Caught in the middle: Inside life as a between-the-benches TV analyst

"Did I just see that?"

New York Rangers studio host Al Trautwig couldn't contain his amazement. He had just witnessed bloodied MSG Network colleague John Giannone conduct a live TV hit moments after taking a puck to the face.

"Wow, that was scary…" a flabbergasted Trautwig continued, quickly throwing to a commercial break so he could scoop up his jaw from the floor.

While the incident occurred in early 2013, Giannone is still commonly identified as the dude who had his nose broken by a Marc Staal clearing attempt.

You're not that guy, people will ask him. Oh, I am that guy, he will respond, explaining that the between-the-benches role is one of inherent danger. In fact, 'might get cracked by errant objects' is practically a bullet point on the job description.

"To this day, I don't really know why I was looking at the scoreboard. It's not like I was jumping on the ice for a shift," Giannone said, having a laugh at his own expense during a recent interview.

"I remember I was driving home with my wife and I got a text from my daughter saying, 'You're trending.' I was still fairly new to the whole Twitterverse, so I didn't really know what that meant."

As someone whose office is embedded in a battleground, the between-the-benches analyst, or in Giannone's case, the reporter, is forever vulnerable. Among other dangers, a puck skimming across the width of the neutral zone may suddenly rise above the sideboards and into the small, cubical-sized area separating rival clubs.

"You might daydream. You might be looking up in the stands, or looking down the bench, or looking down at your monitor," said Sportsnet's Louie DeBrusk, ostensibly speaking for every ice-level media member ever. "Next thing you know, you've got a stick or a puck in your face."

Andre Ringuette / Getty Images

There's a certain kind of intimacy one experiences from being the only analyst standing with the players and coaches on the other side of the glass. "It's almost like you're back on the bench again," said TSN's Jamie McLennan, who served as a backup for the bulk of his 12 NHL seasons. "You're living the game from a player's perspective."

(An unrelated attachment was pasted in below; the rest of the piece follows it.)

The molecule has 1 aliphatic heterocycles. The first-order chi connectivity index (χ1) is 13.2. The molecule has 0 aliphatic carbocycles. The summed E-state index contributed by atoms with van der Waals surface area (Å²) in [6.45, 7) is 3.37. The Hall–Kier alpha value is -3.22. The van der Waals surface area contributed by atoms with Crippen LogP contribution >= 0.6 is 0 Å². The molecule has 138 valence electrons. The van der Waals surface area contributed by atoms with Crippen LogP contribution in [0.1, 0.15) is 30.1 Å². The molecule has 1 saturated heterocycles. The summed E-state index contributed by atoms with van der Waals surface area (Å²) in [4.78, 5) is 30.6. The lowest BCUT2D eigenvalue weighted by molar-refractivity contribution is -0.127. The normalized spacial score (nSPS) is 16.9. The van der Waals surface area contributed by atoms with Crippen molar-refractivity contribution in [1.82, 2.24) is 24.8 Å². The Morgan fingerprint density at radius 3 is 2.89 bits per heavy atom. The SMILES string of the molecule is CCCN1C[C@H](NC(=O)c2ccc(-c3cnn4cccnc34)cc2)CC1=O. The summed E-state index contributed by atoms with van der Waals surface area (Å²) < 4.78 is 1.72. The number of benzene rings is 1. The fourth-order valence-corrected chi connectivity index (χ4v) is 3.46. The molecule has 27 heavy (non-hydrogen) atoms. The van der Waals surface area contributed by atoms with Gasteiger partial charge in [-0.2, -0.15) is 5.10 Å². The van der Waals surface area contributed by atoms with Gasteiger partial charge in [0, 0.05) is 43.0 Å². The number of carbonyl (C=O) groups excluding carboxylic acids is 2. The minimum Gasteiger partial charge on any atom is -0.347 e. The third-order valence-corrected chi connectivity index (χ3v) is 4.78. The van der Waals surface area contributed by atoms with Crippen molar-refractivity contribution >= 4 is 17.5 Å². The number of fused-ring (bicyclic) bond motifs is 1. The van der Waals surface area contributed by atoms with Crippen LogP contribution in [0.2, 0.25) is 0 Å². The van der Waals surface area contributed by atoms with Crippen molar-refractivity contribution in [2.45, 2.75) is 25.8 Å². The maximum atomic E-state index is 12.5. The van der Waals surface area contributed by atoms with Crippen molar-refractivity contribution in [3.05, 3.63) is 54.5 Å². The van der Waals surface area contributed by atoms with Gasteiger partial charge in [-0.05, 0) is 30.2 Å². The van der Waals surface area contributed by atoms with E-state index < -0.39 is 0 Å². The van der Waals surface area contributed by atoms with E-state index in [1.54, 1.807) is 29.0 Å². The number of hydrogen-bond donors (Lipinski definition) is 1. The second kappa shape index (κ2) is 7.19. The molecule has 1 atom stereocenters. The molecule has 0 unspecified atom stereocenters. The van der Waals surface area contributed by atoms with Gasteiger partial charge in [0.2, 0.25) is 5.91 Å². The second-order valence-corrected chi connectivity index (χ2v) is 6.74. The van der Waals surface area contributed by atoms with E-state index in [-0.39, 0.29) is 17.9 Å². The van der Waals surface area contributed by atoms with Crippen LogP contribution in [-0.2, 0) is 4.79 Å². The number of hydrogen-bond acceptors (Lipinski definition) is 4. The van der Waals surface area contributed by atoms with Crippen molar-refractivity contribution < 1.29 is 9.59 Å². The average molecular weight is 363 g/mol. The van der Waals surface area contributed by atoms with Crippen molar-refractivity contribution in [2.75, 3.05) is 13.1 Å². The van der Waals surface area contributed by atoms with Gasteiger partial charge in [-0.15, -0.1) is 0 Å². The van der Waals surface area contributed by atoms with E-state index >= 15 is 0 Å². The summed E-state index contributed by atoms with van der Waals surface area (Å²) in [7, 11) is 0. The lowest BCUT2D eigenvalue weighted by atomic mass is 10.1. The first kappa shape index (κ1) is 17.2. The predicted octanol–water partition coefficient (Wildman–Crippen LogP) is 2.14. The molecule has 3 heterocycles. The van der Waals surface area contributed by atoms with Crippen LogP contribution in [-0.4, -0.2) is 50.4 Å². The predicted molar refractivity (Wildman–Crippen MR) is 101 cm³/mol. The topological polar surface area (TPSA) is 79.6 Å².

An innovation of NBC Sports executive producer Sam Flood, the between-the-benches role has been a staple of NHL broadcasts since 2006. Nearly 13 years later, nothing really compares in the sports media world.

'Not a place for bravery'

The first rule of calling a game from the trenches: Pay attention or pay for it later.

"That's the key," said Mike Johnson, who works for TSN, NBC, and NHL Network. "If you get caught working - talking to the producer, looking at your monitor, checking your notes - that's when you're in trouble. You lose track of what's going on on the ice."

However, sometimes being attentive isn't a sufficient deterrent. For instance, Johnson lost a watch in 2012 when Claude Giroux unintentionally breached the analyst's office space and whacked him across the wrist, inflicting some serious damage.

"When his stick came flying over towards me, I instinctively stuck out my forearm to block the stick from hitting me in the head. His blade hit my watch. I looked down and the watch was in two pieces on the ground," Johnson said, before joking that he's "still waiting for Mr. Giroux to reimburse me for my troubles."

Ray Ferraro, who's become synonymous with the role during his time at TSN and for his annual appearance in the EA Sports NHL video game, maintains a simple approach. "This is not a place for bravery," he said. "If you think there's a puck or stick flying in there, you better get out of the way. You bail before it's happening."

Every now and then, though, even when the money-making face is shielded and both eyes are glued on the play, the world conspires against the between-the-benches analyst.

Case in point, Ferraro’s cup of coffee took the brunt of the impact one night in 2014 as Olli Maatta of the Pittsburgh Penguins and the Vancouver Canucks' Benn Ferriero collided inches away. As the replay ran, Ferraro provided insight only someone in his position could: "I'm pretty tired," he said. "I need this coffee … right there … not to be on the floor."

Ferraro's face and suit went untouched. "That was close," he recalled over the phone, later plainly stating his mindset: "I'm 54. My desire to be hit with a stick or a puck is very limited."